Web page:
Well, after being born and raised in the war zone, in the conflict environment, we were left with very little as young people. We were struggling with our own security, struggling with our own acceptance, not so sure about how tomorrow would look. You're worried whether you'll wake up to see the next day. And, of course, as a child, the most annoying bit was to see a parent walk out to look for firewood, to fetch water, to look for food. Your biggest uncertainty was if they would ever come home alive. This is the fear, because the majority of the parents who went looking for life for their children, for food, for water, for firewood, would never make it back. They were abducted, they were killed – there was sexual abuse. So the fear of knowing that your parents had gone to look for food was the most traumatizing.
So as a child, I grew up witnessing all this. Then came the moment when you were wondering, how long will this go on? Above all, you see that your peers, people younger than you, as young as 12 or nine, were being abducted and recruited as child soldiers, were being forced to kill their own parents, to sexually abuse their families, to traumatize them so much they would never want to come back home again. We grew up completely clouded by violence and hopelessness.
When I was 13 years old, we formed a peace club. The peace club mobilized a group of fellow youth, fellow community members, who did not agree with the forces recruiting children as soldiers. So primarily it was to mobilize a group of like-minded young people like me, who did not want war, who did not want violence, who did not want guns, to say we are stepping forward, committed and determined to say no to child soldier recruitment.
And this was being done by men in uniform, a cross-section of the rebels, but also on the government side, where the young people are to become auxiliary forces to protect their own communities. So primarily, we were saying let us come together and say no to this. Because, as a single voice, it was difficult to do it. But then I said, let me mobilize my friends. It was the most dangerous venture, most dangerous move, to talk about peace in an environment where there is no peace, to talk against war in an environment clouded by conflict. I was called a coward, I was called all sorts – weak and undetermined, unpatriotic. But I knew in my heart that all I wanted was that every child be given an opportunity to stay peacefully with their parents, to go to school and live a better life. So that was the peace club – primarily formed to mobilize youth to say no to child soldier recruitment.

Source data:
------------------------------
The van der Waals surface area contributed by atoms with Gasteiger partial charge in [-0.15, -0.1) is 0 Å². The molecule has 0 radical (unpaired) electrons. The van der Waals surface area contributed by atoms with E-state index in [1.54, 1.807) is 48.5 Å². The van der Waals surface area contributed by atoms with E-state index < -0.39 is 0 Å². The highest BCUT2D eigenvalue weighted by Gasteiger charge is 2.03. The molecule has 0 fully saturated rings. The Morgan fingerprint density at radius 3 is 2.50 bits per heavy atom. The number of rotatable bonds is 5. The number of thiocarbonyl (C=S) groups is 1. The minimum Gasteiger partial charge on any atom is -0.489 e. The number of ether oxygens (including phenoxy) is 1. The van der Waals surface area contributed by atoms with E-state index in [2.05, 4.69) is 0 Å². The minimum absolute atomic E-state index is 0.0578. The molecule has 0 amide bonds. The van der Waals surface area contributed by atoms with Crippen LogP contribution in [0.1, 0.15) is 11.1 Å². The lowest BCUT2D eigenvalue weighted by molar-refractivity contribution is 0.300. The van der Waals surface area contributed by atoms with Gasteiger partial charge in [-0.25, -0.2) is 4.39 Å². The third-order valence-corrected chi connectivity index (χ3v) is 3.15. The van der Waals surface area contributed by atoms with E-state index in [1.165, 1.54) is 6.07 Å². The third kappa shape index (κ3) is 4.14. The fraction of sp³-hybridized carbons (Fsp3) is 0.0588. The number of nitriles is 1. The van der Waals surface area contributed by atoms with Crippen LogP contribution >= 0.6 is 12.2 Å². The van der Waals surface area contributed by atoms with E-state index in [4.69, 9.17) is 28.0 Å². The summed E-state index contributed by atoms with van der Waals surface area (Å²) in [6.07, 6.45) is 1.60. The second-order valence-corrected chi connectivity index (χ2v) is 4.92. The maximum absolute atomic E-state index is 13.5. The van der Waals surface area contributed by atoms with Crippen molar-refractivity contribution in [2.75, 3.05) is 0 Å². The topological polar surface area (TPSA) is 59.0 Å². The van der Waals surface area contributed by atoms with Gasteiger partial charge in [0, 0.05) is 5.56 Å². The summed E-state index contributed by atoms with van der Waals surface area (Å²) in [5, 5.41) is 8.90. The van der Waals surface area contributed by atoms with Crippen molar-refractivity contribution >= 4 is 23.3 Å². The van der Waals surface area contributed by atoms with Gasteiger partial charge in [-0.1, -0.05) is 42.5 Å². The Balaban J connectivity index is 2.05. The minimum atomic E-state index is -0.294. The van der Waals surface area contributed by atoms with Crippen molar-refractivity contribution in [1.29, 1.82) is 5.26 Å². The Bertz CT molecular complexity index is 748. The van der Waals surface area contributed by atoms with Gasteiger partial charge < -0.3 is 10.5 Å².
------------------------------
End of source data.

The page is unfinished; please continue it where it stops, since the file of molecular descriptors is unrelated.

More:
So that spirit started when I was 13 years old, growing up in the camp, struggling with my own survival. This spirit and determination for peace kept on going up until 2005, at the peak of the war, when I was grown up and I could have joined the fighting forces. But, I said, no, I will not do that. I will instead use my energy as a young person to mobilize and set up the African Youth Initiative Network, which is an organization formed in 2005 primarily to mobilize youth and communities in promoting peace and justice. And this has been an opportunity for us to make peace and justice a reality for communities affected by conflict.
We, through the African Youth Minister Network, engage in community dialogue, supporting the return and reintegration of former child soldiers and working towards conflict prevention and, most importantly, supporting the victims and survivors who have been tortured or suffered sexual abuse, who have been beaten or been wounded. To date, we've provided reconstructive medical rehabilitation to over 25,000 young people, women and children.
People are living with chronic wounds as a result of gunshots, torture and beating. And right now we are working hard, hand-in-hand, to provide psychosocial support to the families whose children were abducted. Thousands are still missing to date – they have never been seen again. But these families hope that one day they will see them again – the chances are minimal, but it is a reason for us to keep on engaging, to mobilize and to support them. This has been the continuous work we have been doing since then. So I can say I started work as a child. I worked my entire childhood to survive, to eat, to educate. To resist the temptation of striking back, of revenge. I haven't stopped working since then.